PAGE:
Turnitin and Copyright Protection: Worse Than the Disease?

by Mike on 3/29/2007

in Copycat Law, First We Kill All the Lawyers

UPDATE (3/27/08): This case has been decided.

Ted Frank at Overlawyered weighs in on this Washington Post story about a lawsuit against anti-plagiarism service Turnitin:

There are entrepreneurs who come up with good ideas for services and products, and entrepreneurs who come up with good ideas for lawsuits against the first group.

Unfortunately, Ted doesn’t spend any time applying his considerable legal talents to the question of whether the lawsuit has any merit or the more important question of whether Turnitin is doing anything wrong here. I can’t imagine an entreprenuer’s idea to be a “good” one if it’s flatly illegal. I’d like to do what Ted didn’t. From Turnitin’s web page, here’s what they do:

Every paper submitted is returned in the form of a customized Originality Report. Results are based on exhaustive searches of billions of pages from both current and archived instances of the internet, millions of student papers previously submitted to Turnitin, and commercial databases of journal articles and periodicals.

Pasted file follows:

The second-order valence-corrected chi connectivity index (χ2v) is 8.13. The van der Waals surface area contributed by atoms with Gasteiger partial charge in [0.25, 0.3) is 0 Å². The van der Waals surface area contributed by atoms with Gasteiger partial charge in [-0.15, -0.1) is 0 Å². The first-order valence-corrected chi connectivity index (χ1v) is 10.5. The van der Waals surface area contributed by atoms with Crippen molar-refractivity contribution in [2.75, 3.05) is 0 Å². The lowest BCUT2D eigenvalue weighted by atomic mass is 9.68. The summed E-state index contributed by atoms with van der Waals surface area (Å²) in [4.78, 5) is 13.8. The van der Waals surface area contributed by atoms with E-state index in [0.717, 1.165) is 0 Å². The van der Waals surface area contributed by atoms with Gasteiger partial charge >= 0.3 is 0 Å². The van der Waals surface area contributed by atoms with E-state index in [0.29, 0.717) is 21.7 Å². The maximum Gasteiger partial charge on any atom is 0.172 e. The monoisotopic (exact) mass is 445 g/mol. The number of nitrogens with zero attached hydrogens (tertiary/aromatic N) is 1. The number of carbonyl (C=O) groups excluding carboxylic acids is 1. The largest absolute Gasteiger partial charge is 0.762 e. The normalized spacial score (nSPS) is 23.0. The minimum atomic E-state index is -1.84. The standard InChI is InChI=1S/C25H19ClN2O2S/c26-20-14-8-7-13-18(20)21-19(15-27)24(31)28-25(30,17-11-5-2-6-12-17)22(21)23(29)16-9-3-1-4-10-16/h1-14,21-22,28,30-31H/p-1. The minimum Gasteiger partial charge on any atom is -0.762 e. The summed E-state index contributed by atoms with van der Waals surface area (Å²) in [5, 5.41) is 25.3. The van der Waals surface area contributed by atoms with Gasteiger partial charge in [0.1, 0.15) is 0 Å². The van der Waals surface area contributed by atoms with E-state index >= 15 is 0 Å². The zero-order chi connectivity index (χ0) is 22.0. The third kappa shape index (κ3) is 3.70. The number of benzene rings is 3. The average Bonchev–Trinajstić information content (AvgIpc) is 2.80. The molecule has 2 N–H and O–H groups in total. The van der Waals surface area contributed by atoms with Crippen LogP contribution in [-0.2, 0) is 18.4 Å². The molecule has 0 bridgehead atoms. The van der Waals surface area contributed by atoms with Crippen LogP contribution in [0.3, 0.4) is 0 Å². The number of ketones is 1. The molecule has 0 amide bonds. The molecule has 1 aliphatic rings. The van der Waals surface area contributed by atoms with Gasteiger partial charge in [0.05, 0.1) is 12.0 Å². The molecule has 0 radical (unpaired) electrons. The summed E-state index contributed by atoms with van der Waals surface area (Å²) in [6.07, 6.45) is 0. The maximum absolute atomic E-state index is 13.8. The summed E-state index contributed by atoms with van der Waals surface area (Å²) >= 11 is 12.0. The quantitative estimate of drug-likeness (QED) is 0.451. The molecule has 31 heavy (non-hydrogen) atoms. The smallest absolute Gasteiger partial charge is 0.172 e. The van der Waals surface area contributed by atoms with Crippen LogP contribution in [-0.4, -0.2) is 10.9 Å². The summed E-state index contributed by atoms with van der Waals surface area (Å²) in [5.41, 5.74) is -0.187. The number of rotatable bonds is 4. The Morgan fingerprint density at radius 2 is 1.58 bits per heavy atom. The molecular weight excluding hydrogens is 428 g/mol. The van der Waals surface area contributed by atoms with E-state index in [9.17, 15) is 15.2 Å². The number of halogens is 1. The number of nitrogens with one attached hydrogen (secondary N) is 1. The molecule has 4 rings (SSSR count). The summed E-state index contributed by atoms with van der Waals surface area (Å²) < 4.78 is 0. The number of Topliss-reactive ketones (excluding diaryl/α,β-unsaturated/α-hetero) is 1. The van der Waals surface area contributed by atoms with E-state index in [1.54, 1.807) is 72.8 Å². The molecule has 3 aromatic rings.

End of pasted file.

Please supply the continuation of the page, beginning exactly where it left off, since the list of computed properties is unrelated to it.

Emphasis mine. The company takes all the papers submitted to it, and inserts those papers into a proprietary database which it then uses for commercial gain. Apparently, the company also uses excerpts from its database in its reports, where those excerpts have been re-used by a later author.

Assuming for a moment that high school students’ papers have the required originality to acquire copyright protection — and of course they do — does the Turnitin method infringe the copyrights of those students? To the extent that Turnitin 1) copies the papers, 2) distributed the papers, or 3) creative derivative works of the papers, it does infringe. I’m having a hard time imagine how the company could do all it says it does without doing all three: copying, distributing, and creating derivatives.

Does Turnitin have a valid defense? There are two likely possibilities: fair use, and license. License is the easiest to dispose of: the students did not choose to submit their papers to the company; their school did. Unless there’s some kind of voluntary written agreement by the students to participate in the program, I doubt there is anything here that could be considered permission by the students to have their work used.

Fair use is a slightly tougher question. The factors courts look at are:

  1. Character of the use;
  2. Nature of the work to be used;
  3. How much of the work is used; and,
  4. What effect would the use have on marketing of the work?

In this case the answers are: 1) commercial; 2) covers the whole spectrum from factual to creative; 3) complete use in the database, but excerpted use for reports; and 4) probably minimal, as few of these papers would ever see commercial publication.